SS Rajamouli’s Baahubali series started the trend of pan-India films in our country. It also started another trend, which is now being followed by many other pan-India films. That is the path of making a duo-logy.
Baahubali was made in two parts. The first part received an initial mixed talk in the Telugu states. But it created wonders in North India. Soon, it became one of the biggest blockbusters in the country. With the cliff-hanger ending, Baahubali part one created huge anticipation around its sequel. And, we all know how Baahubali 2 opened at the box office and became an all-time blockbuster.
KGF followed the same route and now, Pushpa is also following the same path. There is huge anticipation for sequels of both films. There is no doubt in saying that the sequels will open big at the box office.
For the last few days, it is being heard that Prabhas’ upcoming film Salaar will also be made in two parts.
So, why is everyone making a single film in two parts?
Let us take Pushpa for example. It was opened with a mixed talk in the Telugu states. The openings were not that great in the other territories of the country as well. But after a few days, the film picked up pace in North India. Soon, it became a rage over there. Recently, it crossed the 100 crore Nett. mark in North India and proved to be a true blockbuster. The makers haven’t promoted the film well in the North. Still, it has done great business. Now, there is no need to promote Pushpa 2 at all because it is evident that people will flock into the theatres in heavy numbers whenever it hits the screens. North Indians were craving for a proper action film and Pushpa was exactly what they were looking for.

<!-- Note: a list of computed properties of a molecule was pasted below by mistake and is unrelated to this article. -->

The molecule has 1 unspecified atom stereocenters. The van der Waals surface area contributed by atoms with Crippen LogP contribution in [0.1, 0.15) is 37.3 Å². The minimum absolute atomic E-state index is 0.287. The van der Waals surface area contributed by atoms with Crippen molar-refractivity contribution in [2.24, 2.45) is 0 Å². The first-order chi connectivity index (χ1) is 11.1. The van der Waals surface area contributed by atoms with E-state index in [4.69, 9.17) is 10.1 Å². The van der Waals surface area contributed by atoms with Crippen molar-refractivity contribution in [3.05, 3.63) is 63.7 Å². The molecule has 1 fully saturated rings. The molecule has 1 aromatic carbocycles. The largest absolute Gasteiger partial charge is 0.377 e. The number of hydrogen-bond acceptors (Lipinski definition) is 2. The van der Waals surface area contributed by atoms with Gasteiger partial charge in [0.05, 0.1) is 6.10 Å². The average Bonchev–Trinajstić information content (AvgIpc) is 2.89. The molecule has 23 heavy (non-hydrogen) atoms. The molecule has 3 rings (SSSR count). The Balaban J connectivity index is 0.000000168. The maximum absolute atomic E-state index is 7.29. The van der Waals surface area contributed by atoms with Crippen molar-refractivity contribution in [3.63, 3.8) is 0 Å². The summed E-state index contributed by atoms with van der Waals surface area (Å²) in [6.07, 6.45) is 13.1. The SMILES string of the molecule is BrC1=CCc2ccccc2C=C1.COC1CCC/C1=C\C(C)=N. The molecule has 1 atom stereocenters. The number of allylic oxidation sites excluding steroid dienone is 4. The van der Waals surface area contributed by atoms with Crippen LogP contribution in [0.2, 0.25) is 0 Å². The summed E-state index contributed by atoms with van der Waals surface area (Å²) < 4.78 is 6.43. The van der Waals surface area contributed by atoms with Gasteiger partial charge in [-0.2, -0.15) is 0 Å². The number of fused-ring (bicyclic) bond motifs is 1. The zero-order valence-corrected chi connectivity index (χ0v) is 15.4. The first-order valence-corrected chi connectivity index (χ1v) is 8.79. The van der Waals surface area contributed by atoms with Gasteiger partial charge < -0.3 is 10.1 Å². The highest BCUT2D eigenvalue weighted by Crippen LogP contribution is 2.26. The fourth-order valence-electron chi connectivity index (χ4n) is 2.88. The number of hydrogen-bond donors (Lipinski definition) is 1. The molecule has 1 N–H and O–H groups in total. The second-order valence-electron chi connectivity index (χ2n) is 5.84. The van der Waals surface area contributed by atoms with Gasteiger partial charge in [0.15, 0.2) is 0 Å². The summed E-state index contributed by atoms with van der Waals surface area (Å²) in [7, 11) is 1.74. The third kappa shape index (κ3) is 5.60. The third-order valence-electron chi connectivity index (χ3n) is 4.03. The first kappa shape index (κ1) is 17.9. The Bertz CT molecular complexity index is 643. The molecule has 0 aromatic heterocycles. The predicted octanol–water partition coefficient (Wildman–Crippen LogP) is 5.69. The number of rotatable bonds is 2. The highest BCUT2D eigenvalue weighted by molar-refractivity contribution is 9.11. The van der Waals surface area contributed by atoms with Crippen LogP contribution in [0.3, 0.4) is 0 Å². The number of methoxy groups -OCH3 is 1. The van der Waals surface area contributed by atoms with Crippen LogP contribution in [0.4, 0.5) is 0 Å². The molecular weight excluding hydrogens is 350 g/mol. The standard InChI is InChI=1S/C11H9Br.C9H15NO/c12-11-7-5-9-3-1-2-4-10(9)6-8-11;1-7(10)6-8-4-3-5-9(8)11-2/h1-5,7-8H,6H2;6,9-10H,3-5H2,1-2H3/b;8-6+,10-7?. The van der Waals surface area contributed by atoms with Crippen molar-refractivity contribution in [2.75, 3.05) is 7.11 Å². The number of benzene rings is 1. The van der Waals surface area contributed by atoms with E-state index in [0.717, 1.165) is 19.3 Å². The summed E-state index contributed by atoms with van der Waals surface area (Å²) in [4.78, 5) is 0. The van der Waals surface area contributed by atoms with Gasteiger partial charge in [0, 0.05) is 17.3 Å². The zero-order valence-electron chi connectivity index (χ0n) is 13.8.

The makers of Salaar might be following the same rule. Even if the film is average, the stardom of Prabhas and Prashanth Neel will bring audiences to the theatres. Being an action film, even if it manages to do decent enough at the box office, it will definitely create havoc at the ticket counters when part 2 gets released.
But it is not like the sequel culture will work for every film. First of all, the story should have enough cliffhangers in the first part to make audiences wait for the second part. Baahubali, Pushpa and KGF had those hook points. The craze of the hero or the director also matters in some cases.
In some cases, the sequel formula works from a business perspective to recover a heavy budget but in some cases, it may backfire as well. So, the sequel formula is a lucrative and risky formula at the same time.
We have to see how many more films follow this trend in the coming days.